When a landlord decides that it is time for a tenant to move out, she is almost always legally obligated to inform the tenant in writing of her decision. If the tenant refuses to leave, the landlord must then take steps to have the tenant legally evicted from the rental home.
When a landlord or tenant decides to terminate (or not renew) a lease or rental agreement, state law often requires one party to give written notice of his decision to the other party. This is sometimes known as a “notice to terminate”. An eviction is a legal proceeding in which a landlord asks a court to order the tenant to leave the property. Giving a tenant a notice to terminate is often a first step in the eviction process, but it isn't the same as an eviction.
Types of Notice
The types of termination notices required to begin the eviction process differ between states. In many states, landlords can use several different types of “quit notices” depending on the circumstances. A “quit-or-pay” notice notifies a tenant that the rent is past due and of the landlord's intention to evict if it isn't paid. A “cure-or-pay” notice orders the tenant to correct a problem (such as loud noises) before facing eviction. An “unconditional quit” notice orders the tenant off the property, with no second chances to pay a bill or change behavior. Some states only allow landlords to issue unconditional quit notices in cases where a tenant is using the home for criminal activity or repeatedly doesn't pay rent or follow property rules. Once a landlord files for eviction, she will have to serve the tenant with a summons to appear in court. This is an official notice from the court that an eviction hearing is to take place.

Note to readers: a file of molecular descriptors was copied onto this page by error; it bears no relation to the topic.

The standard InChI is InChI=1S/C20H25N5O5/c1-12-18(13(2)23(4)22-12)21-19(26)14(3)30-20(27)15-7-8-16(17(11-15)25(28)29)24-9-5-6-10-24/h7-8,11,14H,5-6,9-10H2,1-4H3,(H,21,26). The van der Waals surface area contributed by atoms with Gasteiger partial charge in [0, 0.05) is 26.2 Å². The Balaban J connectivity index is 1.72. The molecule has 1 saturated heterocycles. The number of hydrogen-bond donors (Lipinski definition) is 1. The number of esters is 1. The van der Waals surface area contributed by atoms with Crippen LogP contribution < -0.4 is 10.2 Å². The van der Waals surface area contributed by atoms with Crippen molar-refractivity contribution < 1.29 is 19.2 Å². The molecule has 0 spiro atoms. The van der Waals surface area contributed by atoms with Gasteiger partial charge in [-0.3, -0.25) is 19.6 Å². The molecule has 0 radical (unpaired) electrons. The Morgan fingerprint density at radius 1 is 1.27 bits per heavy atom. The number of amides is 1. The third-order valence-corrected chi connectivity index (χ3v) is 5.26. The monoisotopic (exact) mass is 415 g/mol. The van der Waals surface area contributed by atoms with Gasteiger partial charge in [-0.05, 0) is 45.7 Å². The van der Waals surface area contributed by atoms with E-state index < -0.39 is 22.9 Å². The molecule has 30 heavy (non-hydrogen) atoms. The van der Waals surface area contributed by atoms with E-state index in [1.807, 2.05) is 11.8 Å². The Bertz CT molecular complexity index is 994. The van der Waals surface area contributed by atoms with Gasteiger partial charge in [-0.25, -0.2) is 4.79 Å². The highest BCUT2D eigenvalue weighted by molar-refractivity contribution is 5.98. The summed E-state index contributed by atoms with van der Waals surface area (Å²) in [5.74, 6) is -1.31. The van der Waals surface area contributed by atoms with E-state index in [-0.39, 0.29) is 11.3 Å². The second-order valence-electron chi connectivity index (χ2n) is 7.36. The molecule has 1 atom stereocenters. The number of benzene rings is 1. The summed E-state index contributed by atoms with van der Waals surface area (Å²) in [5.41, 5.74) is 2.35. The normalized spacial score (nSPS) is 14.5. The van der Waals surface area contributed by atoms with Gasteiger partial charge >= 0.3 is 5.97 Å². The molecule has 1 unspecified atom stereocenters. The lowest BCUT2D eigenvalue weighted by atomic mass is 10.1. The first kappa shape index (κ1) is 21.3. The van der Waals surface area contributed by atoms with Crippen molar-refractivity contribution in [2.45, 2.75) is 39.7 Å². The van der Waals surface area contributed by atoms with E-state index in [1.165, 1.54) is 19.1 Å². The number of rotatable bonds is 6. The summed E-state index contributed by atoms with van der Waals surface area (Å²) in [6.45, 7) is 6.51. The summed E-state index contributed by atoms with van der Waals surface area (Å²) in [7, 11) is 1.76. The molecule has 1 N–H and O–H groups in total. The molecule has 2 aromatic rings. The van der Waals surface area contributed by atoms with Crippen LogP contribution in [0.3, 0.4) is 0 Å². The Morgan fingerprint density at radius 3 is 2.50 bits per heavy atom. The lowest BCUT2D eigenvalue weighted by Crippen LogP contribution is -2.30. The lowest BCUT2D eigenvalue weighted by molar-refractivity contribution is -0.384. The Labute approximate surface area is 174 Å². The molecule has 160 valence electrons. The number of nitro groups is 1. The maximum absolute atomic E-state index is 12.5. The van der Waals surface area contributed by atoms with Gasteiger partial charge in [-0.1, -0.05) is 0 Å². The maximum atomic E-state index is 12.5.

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In some states, a tenant may have five or 10 days to pay the rent or get rid of a barking dog. If the situation is very serious, such as a tenant dealing drugs out of an apartment, the landlord may only have to give the tenant 24 hours to leave the premises.
Methods of Service
Landlords can serve quit notices to tenants by tacking or taping them to the tenant's front door or actually handing the notice to the tenant. Some states require the landlord to mail the notice to terminate notice to the tenant via regular or certified mail. State laws are more particular about the service of an eviction notice: In many places, only a sheriff's deputy or special process server can serve a tenant with eviction court papers.
Many an eviction case gets thrown out of court because a landlord failed to send the proper quit notices to his tenant. Landlords should talk to a lawyer about proper methods of service and get boilerplate termination notices for use in their landlord business.